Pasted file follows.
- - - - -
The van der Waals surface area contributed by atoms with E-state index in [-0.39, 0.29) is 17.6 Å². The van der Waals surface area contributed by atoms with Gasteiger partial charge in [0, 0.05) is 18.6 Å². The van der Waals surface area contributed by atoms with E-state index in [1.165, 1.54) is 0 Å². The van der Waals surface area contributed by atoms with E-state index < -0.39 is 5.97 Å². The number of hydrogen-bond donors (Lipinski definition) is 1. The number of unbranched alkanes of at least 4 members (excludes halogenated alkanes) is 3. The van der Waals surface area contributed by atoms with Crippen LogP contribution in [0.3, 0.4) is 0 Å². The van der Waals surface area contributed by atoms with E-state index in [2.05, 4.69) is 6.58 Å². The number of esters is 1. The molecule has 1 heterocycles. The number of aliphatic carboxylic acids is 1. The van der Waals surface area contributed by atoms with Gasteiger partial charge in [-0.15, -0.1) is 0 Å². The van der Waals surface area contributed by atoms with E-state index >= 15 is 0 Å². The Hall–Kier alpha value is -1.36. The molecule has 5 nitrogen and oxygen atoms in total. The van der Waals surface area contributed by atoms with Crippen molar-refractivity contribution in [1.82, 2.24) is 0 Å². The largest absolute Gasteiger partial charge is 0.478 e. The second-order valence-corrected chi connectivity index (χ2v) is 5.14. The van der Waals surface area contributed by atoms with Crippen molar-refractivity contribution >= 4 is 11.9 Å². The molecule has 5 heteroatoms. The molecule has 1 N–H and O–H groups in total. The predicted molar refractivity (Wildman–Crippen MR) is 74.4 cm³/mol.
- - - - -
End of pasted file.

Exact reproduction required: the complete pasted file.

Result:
The van der Waals surface area contributed by atoms with E-state index in [-0.39, 0.29) is 17.6 Å². The van der Waals surface area contributed by atoms with Gasteiger partial charge in [0, 0.05) is 18.6 Å². The van der Waals surface area contributed by atoms with E-state index in [1.165, 1.54) is 0 Å². The van der Waals surface area contributed by atoms with E-state index < -0.39 is 5.97 Å². The number of hydrogen-bond donors (Lipinski definition) is 1. The number of unbranched alkanes of at least 4 members (excludes halogenated alkanes) is 3. The van der Waals surface area contributed by atoms with Crippen LogP contribution in [0.3, 0.4) is 0 Å². The van der Waals surface area contributed by atoms with E-state index in [2.05, 4.69) is 6.58 Å². The number of esters is 1. The molecule has 1 heterocycles. The number of aliphatic carboxylic acids is 1. The van der Waals surface area contributed by atoms with Gasteiger partial charge in [-0.15, -0.1) is 0 Å². The van der Waals surface area contributed by atoms with E-state index >= 15 is 0 Å². The Hall–Kier alpha value is -1.36. The molecule has 5 nitrogen and oxygen atoms in total. The van der Waals surface area contributed by atoms with Crippen molar-refractivity contribution in [1.82, 2.24) is 0 Å². The largest absolute Gasteiger partial charge is 0.478 e. The second-order valence-corrected chi connectivity index (χ2v) is 5.14. The van der Waals surface area contributed by atoms with Crippen molar-refractivity contribution >= 4 is 11.9 Å². The molecule has 5 heteroatoms. The molecule has 1 N–H and O–H groups in total. The predicted molar refractivity (Wildman–Crippen MR) is 74.4 cm³/mol.